There is no wireless system that does (or can – it’s physics..) use less power than a wire for the same transmission distance & bitrate 😉

    Also, I also believe that electronic drive trains aren’t all that nice. They’re big/bulky/boxes, have to charge batteries for what benefit.. sram and shimano mechanical systems work just as as well, without the additional troubles.

    I’m pretty sure the only reason sram is testing electronic shifting is because of marketing issues (just like people want to jump on a BT LE system with 2 batteries, no matter how dumb the technical choice is compared to a wire. And Shimano knows this. So does SRAM and campagnolo, for that matter).

  17. @All_the_naysayers

    Steve Jobs said Apple will not do a phone and yet they came out with the highly successful iPhone… (

    Then he said that you won’t be able to put native apps on the iPhone and now there’s over a million iOS apps available… (

    You should see a pattern here… PR is PR. It’s all talk no walk.

  18. Sweet!! Sign me up for SRAM electronic and hydraulic and my bike will be… recalled. The best part is that I get to pay MORE for my bike to sit idle!! Innovation indeed!


    god, almost every single person on a bike is so obnoxious. looking forward to this. new style red has been shifting MUCH better.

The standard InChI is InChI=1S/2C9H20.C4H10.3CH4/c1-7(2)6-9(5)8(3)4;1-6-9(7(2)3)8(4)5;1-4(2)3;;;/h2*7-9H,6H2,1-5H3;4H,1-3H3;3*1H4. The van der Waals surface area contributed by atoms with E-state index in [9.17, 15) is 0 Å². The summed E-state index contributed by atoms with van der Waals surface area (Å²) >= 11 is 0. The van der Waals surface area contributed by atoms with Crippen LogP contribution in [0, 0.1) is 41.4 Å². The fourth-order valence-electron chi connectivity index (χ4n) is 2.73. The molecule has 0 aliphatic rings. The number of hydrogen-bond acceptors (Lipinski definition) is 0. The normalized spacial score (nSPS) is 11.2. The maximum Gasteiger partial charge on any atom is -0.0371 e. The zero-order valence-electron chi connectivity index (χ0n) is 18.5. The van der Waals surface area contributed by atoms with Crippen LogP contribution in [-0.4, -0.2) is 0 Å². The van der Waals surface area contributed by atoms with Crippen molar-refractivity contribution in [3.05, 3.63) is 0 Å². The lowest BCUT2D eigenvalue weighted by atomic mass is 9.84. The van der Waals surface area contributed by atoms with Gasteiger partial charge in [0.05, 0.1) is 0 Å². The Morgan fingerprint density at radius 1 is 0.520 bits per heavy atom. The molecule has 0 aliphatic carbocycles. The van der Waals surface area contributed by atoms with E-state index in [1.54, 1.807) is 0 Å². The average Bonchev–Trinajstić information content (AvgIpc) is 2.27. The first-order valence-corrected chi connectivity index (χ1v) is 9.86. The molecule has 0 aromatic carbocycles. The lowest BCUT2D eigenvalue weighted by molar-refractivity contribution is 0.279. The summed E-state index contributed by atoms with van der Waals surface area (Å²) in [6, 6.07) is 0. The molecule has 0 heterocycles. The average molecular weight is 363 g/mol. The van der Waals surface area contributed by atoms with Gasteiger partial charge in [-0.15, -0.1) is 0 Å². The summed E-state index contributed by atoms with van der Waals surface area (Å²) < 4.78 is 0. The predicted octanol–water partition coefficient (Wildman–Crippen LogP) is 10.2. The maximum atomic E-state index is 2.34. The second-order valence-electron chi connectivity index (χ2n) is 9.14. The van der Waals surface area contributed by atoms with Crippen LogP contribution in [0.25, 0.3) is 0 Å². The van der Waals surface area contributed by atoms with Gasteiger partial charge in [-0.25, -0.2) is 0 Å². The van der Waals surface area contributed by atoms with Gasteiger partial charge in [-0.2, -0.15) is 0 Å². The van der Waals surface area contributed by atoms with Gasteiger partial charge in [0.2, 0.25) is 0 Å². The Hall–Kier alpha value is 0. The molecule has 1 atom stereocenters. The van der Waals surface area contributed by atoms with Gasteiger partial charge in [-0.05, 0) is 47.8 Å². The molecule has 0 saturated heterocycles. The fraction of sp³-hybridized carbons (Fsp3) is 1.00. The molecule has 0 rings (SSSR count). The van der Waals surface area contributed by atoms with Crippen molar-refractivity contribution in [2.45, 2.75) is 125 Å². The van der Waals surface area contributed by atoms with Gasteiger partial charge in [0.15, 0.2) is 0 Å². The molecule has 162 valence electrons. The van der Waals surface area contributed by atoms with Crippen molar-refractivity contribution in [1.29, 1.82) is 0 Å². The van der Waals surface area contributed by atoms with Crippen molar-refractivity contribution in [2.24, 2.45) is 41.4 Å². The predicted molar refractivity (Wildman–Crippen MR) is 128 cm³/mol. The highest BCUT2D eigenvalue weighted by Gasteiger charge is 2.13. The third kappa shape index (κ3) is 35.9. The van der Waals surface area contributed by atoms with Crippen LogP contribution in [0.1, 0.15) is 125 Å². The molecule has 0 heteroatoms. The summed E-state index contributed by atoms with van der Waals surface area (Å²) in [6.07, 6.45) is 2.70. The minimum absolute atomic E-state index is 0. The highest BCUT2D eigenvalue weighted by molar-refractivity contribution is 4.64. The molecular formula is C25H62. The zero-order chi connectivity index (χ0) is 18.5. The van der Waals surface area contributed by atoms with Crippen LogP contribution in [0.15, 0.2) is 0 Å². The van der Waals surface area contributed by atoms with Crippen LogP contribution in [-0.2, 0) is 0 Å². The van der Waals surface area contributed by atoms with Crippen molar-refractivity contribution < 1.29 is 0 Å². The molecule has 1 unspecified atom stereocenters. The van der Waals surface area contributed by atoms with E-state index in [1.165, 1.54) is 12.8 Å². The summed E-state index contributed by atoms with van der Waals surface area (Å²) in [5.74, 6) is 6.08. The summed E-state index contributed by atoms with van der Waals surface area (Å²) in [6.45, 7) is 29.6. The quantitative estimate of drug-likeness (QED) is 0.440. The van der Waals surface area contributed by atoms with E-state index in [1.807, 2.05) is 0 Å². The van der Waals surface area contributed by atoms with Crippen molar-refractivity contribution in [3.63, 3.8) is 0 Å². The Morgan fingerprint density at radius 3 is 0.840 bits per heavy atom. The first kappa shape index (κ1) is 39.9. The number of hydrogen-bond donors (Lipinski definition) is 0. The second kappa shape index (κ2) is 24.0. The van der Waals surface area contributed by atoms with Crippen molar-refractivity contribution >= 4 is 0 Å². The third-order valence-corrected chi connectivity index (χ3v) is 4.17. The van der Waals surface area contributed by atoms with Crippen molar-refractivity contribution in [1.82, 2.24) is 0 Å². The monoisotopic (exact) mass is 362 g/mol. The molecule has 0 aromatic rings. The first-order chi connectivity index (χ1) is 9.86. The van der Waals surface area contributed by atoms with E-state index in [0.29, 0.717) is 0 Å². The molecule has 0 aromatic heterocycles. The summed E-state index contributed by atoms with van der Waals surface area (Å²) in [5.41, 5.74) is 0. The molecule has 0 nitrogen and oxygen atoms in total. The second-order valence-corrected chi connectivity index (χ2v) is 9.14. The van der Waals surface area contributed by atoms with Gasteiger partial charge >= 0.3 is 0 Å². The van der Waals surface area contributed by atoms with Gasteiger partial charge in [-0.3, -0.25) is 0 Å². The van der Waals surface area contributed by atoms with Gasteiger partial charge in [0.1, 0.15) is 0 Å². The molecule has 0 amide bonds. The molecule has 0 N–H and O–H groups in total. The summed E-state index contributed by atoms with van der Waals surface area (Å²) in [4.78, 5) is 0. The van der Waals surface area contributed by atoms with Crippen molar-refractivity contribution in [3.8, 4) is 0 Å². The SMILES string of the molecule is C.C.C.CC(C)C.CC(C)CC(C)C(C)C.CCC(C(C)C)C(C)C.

20. a few things to point out here… there were two different SRAM employees on it at this race, which is why you see two different pedal systems.
    yes, it is 11 (22) speed.
    pieces of it may be “near” production, but i guess we’ll see when they actually release it.

    it’s been said before- many of the employees there ride prototypes through many stages of development. well over a year ago they were on the hydro discs, 22, etc…. and i’ve seen a few variations of some of the CX1 bits since August at least.

    so for you geniuses who think this is exactly how it’s going to look come production time, you’re probably pretty far off.

  21. As for the back pedaling, we must wonder which loyal SRAM employee it was who had the nerve to standup to management and point out that human physiology –and all the wondrous enjoyments that it affords– is rather precipitated upon electrical impulses… similar on fact to those impulses that make inane marketing decisions.

  22. You guys are living in the past. Electronic shifting is effortless, consistent, and prolongs the life of your drivetrain. It’s also expensive. You’ve got to recharge it. Boo hoo: Prices will come down. Battery tech, while slow to evolve (no Moore’s Law here) will improve. The future marches on.

  23. Why is everyone giving SRAM so much crap for having engineers (both of them racing this weekend are Chicago engineering staff) testing out ideas? They are both legit cat 1 cx racers and both former cat 1 cx state champions as well, so who better to play with stuff before decisions are made? All component manufacturers do things like this, and I can’t speak for the other guys but I for one always like the idea of product engineers also being seasoned, and still active racers with the products they’re designing.

  24. @Bill – I prefer Shimano’s approach that their engineers prove their worth in the end product, not how fast they can race. I’m not buying their product because I like that their engineer is a cat 1 cx state champ, I buy it because it’s designed, tested and built properly, and therefore a good investment of my hard earned dollars. Maybe a little more time in the office instead of training for state champs, and there’d be less time at the CPSC office?

What do you think?